Finally home after a long business trip, the field representative feels worn out. Unreliable transportation, bare-bones lodging and stingy per diems certainly didn’t help. The rep heaves a sigh, pulls out a wad of crumpled receipts and scrawled notes and starts preparing reports — in triplicate, per the expense report program’s requirements.

Filing meticulous expense claims by hand is nobody’s idea of a good time. But motivation isn’t much of a problem when your boss is al-Qaida.

In a fascinating report from Timbuktu (yes, literally), The Associated Press (AP) examined hundreds of seized receipts and expense reports that provide a window into al-Qaida’s persnickety expense report program. Here are a few of the types of transactions the terrorist organization documents.

  1. Grocery lists. Many of the expenses al-Qaida tracks are for basic food. Invoices include tea and sweeteners, plus staples like pasta, meat, tomatoes and onions.
  2. The small stuff. From $3 for a household cleaner to 60 cents for a light bulb or a cake, apparently nothing is trivial in a terrorist’s expense report program. These small expenses are tracked just as carefully as a $330 ammunition purchase, according to the AP.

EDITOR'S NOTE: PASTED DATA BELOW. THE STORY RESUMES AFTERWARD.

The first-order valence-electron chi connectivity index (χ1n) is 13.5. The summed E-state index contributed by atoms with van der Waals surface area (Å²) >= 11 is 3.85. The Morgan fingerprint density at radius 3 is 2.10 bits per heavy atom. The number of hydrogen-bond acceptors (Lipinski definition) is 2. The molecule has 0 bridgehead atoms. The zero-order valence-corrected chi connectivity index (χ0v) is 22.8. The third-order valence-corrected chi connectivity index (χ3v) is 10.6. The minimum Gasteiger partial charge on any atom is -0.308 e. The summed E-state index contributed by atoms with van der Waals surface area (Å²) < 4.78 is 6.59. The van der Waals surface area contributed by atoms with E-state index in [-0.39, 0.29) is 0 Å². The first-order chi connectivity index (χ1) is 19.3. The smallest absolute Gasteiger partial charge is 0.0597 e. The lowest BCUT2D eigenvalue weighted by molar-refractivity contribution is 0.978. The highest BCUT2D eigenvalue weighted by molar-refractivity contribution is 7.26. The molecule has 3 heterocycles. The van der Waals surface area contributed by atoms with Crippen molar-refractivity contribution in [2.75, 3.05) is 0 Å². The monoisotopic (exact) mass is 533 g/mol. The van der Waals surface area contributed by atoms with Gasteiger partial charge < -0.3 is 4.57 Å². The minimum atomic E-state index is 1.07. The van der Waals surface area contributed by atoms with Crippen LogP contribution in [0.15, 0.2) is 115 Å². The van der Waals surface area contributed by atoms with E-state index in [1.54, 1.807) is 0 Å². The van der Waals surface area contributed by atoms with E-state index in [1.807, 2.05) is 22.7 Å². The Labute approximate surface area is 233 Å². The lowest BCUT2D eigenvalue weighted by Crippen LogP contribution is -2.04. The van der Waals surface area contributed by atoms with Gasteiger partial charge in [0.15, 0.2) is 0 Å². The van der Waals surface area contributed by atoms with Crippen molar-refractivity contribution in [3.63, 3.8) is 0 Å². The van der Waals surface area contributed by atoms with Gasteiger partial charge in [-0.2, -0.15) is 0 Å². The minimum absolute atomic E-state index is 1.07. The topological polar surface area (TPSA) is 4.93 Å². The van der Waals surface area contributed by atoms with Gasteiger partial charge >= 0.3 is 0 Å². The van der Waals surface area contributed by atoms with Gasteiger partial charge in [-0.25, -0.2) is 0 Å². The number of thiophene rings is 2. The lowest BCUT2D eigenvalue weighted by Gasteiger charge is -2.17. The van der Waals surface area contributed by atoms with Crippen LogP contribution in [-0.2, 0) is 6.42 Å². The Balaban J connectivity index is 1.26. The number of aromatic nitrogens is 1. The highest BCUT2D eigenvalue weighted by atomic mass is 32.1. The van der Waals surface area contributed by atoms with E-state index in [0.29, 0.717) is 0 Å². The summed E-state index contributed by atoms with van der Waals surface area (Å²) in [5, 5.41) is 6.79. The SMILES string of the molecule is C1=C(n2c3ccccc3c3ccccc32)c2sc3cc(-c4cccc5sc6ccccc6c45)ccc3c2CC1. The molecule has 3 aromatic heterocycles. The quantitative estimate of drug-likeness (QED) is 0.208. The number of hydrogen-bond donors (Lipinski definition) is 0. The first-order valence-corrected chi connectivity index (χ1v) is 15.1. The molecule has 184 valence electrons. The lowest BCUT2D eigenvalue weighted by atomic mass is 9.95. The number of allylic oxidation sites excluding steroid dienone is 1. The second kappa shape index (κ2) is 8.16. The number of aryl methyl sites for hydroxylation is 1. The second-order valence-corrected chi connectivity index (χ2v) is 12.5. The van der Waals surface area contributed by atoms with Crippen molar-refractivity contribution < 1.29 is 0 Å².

3. Requests for preapprovals. Whether it’s for rockets or clothing for troops, al-Qaida requires requests for funds in advance.

Al-Qaida’s corporate management and bookkeeping are a legacy from Osama bin Laden’s background in economics and business, according to the AP. While the al-Qaida expense report program is probably more detailed and disciplined than that of many organizations and businesses, it’s hardly efficient and may actually cost more than it’s worth.

Compared with using online expense reporting and automated expense management software, a manual system can cost more than twice as much per report. A manual system also doesn’t offer the kinds of transparency and analytic insights that support good decision-making in an organization. An easy-to-use online expense reporting system can improve compliance from employees and executives alike — and unless you’re al-Qaida, brandishing a Kalashnikov rifle isn’t an option.

We’d like to hear what you think of al-Qaida’s expense report program — and how yours compares. Please share your thoughts in the comments section!

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